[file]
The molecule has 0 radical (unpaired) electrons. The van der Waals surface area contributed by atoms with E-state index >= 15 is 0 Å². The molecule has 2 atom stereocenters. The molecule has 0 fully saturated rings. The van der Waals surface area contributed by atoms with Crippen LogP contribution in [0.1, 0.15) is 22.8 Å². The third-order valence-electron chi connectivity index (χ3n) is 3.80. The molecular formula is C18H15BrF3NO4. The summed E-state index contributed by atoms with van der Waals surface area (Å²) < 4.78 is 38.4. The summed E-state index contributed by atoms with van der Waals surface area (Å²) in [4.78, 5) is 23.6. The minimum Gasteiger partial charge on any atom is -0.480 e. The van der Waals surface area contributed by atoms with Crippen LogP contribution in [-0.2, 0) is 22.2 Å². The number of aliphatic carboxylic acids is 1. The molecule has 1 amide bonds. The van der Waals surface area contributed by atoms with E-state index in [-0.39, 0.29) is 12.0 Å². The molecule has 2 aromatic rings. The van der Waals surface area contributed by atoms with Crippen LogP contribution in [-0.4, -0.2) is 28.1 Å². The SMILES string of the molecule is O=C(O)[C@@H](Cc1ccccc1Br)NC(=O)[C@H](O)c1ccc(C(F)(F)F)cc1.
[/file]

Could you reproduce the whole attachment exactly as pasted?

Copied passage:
The molecule has 0 radical (unpaired) electrons. The van der Waals surface area contributed by atoms with E-state index >= 15 is 0 Å². The molecule has 2 atom stereocenters. The molecule has 0 fully saturated rings. The van der Waals surface area contributed by atoms with Crippen LogP contribution in [0.1, 0.15) is 22.8 Å². The third-order valence-electron chi connectivity index (χ3n) is 3.80. The molecular formula is C18H15BrF3NO4. The summed E-state index contributed by atoms with van der Waals surface area (Å²) < 4.78 is 38.4. The summed E-state index contributed by atoms with van der Waals surface area (Å²) in [4.78, 5) is 23.6. The minimum Gasteiger partial charge on any atom is -0.480 e. The van der Waals surface area contributed by atoms with Crippen LogP contribution in [-0.2, 0) is 22.2 Å². The number of aliphatic carboxylic acids is 1. The molecule has 1 amide bonds. The van der Waals surface area contributed by atoms with E-state index in [-0.39, 0.29) is 12.0 Å². The molecule has 2 aromatic rings. The van der Waals surface area contributed by atoms with Crippen LogP contribution in [-0.4, -0.2) is 28.1 Å². The SMILES string of the molecule is O=C(O)[C@@H](Cc1ccccc1Br)NC(=O)[C@H](O)c1ccc(C(F)(F)F)cc1.